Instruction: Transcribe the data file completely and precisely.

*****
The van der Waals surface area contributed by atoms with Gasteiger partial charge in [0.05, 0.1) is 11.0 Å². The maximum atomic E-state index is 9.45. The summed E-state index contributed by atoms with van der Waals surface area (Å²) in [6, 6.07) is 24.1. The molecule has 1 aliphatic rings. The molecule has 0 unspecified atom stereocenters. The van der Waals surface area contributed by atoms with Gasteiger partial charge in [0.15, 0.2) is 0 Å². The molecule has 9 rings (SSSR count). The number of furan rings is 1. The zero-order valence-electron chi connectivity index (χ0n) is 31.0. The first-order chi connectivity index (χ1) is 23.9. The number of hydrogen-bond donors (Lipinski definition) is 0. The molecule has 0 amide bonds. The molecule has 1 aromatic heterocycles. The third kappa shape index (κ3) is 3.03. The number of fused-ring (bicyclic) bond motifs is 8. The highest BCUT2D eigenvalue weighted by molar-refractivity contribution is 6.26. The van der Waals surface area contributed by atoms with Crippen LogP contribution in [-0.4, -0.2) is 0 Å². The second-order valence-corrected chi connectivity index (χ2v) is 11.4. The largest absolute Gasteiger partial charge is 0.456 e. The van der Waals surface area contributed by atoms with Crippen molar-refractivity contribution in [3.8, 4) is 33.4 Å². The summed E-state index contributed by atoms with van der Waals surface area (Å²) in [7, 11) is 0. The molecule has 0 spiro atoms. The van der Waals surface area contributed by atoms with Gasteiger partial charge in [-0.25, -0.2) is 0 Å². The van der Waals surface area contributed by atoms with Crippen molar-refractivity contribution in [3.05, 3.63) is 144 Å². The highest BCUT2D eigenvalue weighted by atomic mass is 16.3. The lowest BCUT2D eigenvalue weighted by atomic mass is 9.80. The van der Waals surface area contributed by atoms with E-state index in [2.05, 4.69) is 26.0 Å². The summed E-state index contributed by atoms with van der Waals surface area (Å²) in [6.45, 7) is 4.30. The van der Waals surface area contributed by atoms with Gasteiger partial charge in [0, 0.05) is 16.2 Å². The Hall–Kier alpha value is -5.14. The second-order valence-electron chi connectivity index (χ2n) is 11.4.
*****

The van der Waals surface area contributed by atoms with Gasteiger partial charge in [0.05, 0.1) is 11.0 Å². The maximum atomic E-state index is 9.45. The summed E-state index contributed by atoms with van der Waals surface area (Å²) in [6, 6.07) is 24.1. The molecule has 1 aliphatic rings. The molecule has 0 unspecified atom stereocenters. The van der Waals surface area contributed by atoms with Gasteiger partial charge in [0.15, 0.2) is 0 Å². The molecule has 9 rings (SSSR count). The number of furan rings is 1. The zero-order valence-electron chi connectivity index (χ0n) is 31.0. The first-order chi connectivity index (χ1) is 23.9. The number of hydrogen-bond donors (Lipinski definition) is 0. The molecule has 0 amide bonds. The molecule has 1 aromatic heterocycles. The third kappa shape index (κ3) is 3.03. The number of fused-ring (bicyclic) bond motifs is 8. The highest BCUT2D eigenvalue weighted by molar-refractivity contribution is 6.26. The van der Waals surface area contributed by atoms with Crippen LogP contribution in [-0.4, -0.2) is 0 Å². The second-order valence-corrected chi connectivity index (χ2v) is 11.4. The largest absolute Gasteiger partial charge is 0.456 e. The van der Waals surface area contributed by atoms with Crippen molar-refractivity contribution in [3.8, 4) is 33.4 Å². The summed E-state index contributed by atoms with van der Waals surface area (Å²) in [7, 11) is 0. The molecule has 0 spiro atoms. The van der Waals surface area contributed by atoms with Gasteiger partial charge in [-0.25, -0.2) is 0 Å². The van der Waals surface area contributed by atoms with Crippen molar-refractivity contribution in [3.05, 3.63) is 144 Å². The highest BCUT2D eigenvalue weighted by atomic mass is 16.3. The lowest BCUT2D eigenvalue weighted by atomic mass is 9.80. The van der Waals surface area contributed by atoms with E-state index in [2.05, 4.69) is 26.0 Å². The summed E-state index contributed by atoms with van der Waals surface area (Å²) in [6.45, 7) is 4.30. The van der Waals surface area contributed by atoms with Gasteiger partial charge in [0, 0.05) is 16.2 Å². The Hall–Kier alpha value is -5.14. The second-order valence-electron chi connectivity index (χ2n) is 11.4.